The opening of BER Airport is only days away. Today, one more step towards its inauguration is being taken. Schönefeld Airport is now history.
Ortenberg, October 25th, 2020 (The Berlin Spectator) — Schönefeld Airport has had its own IATA code ‘SXF’ for decades. Now that the old airport is becoming Terminal 5 of BER Airport, the code will be ‘BER’, starting today. What this means is that BER Airport is operational before it is operational. When its new part, Terminal 1, opens on October 31st, 2020, its old part, Terminal 5, will have been in service for six days already. Go figure.
Soviets Wanted Airport
The foundation of Schönefeld Airport dates back to the Nazis. A year and a half after Hitler’s accession to power, in October of 1934, the Henschel aircraft factory was constructed, along with a long concrete runway on its side. Once Nazi Germany was finally defeated in 1945, the Red Army took control in Schönefeld. In 1947, the Soviet Command ordered the construction of an actual airport down there, to the south of Berlin.
But it took a long time. On October 3rd, 1959, the first passenger jet landed in Schönefeld. It was owned by SAS (Scandinavian Airlines). Over time, Schönefeld Airport was extended by the GDR and later by the Federal Republic.
Westerners in Schönefeld
During the Cold War, Schönefeld was the only airport in any part of Berlin which was open to airlines from around the world, meaning the Allies did not ban flights from the West either. But Lufthansa could not land there anyway, because the GDR wanted its own airline Interflug to keep a big share of the market.
West Berliners and other West Germans used Schönefeld Airport anyway. Interflug, Aeroflot and other Eastern European airlines offered destinations Western competitors could not add to their flight plans because of Cold War conditions. Regarding certain destinations everyone offered, Interflug underbid Western ticket prices by up to 70 percent. There was a shuttle bus connection between West Berlin and Schönefeld Airport.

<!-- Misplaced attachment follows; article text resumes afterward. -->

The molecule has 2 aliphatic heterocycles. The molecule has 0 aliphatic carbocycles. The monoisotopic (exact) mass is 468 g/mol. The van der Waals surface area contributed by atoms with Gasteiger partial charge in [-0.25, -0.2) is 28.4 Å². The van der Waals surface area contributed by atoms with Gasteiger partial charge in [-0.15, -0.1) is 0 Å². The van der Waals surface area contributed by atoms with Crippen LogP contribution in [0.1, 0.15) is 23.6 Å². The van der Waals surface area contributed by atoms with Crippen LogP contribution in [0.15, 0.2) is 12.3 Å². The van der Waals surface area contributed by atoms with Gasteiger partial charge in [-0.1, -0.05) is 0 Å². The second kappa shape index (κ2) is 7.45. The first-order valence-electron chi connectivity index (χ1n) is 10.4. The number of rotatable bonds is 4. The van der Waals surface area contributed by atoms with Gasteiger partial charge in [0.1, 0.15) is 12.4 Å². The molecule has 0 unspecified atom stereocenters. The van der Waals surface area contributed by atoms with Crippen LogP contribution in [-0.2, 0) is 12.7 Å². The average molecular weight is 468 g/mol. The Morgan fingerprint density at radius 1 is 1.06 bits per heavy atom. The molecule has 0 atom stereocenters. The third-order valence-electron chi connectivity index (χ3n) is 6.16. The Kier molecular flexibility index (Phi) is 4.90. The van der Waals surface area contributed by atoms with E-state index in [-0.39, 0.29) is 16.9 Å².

During its last years, Schönefeld Airport had four terminals. They were called A, B, C, and D until March of this year, when they were renamed K, L, M and Q. Terminal K was for EasyJet exclusively, L was used by most airlines, M by Ryanair, Condor and others, and Q for flights that needed more security than others, including those by El Al, the main Israeli airline.
Flying from Schönefeld Airport’s Terminal M to Eastern European destinations was quite an adventure. Behind the security checks, passengers needed to carry their onboard luggage upstairs, before they were being sent downstairs again. Then they had to climb more stairs. In order to get to their gates, they went downstairs yet again. It was a priceless experience every time.
Failed Escape Attempt
Schönefeld Airport was where a failed escape from the communist GDR began and ended on March 10th, 1970. Eckhard and Christel Wehage, a married couple, boarded a Russian-built Antonov 24 to Leipzig-Halle that day with two small pistols he had stolen from his employer NVA, East Germany’s armed forces.
Once the flight had taken off, the couple threatened a flight attendant and demanded a landing at Hannover Airport, in West Germany. The hijackers did not manage to get through the cockpit door. After a while, the pilots announced they would land at Tempelhof Airport in West Berlin, but actually touched down in Schönefeld, where they had left from just minutes earlier. When the Wehages noticed their plan had failed, they slightly injured the pilot by shooting through the cockpit door, just before they took their own lives.
Today, the Berlin Brandenburg region is losing its second out of three airports. Tempelhof was shut down in 2008, and it will be Tegel’s turn on November 8th, 2020. All three airports, namely Schönefeld, Tegel and Tempelhof, are being replaced by BER Airport. Of course, Schönefeld’s case is a little different because its terminals will live on as part of BER.
Days before BER’s opening date, which is October 31st, 2020, some people involved are so excited they might want to swallow a Valium.
Goodbye, Schönefeld Airport. Hello, Terminal 5.
‘Goodbye Tegel’: The End of Berlin’s Last Airport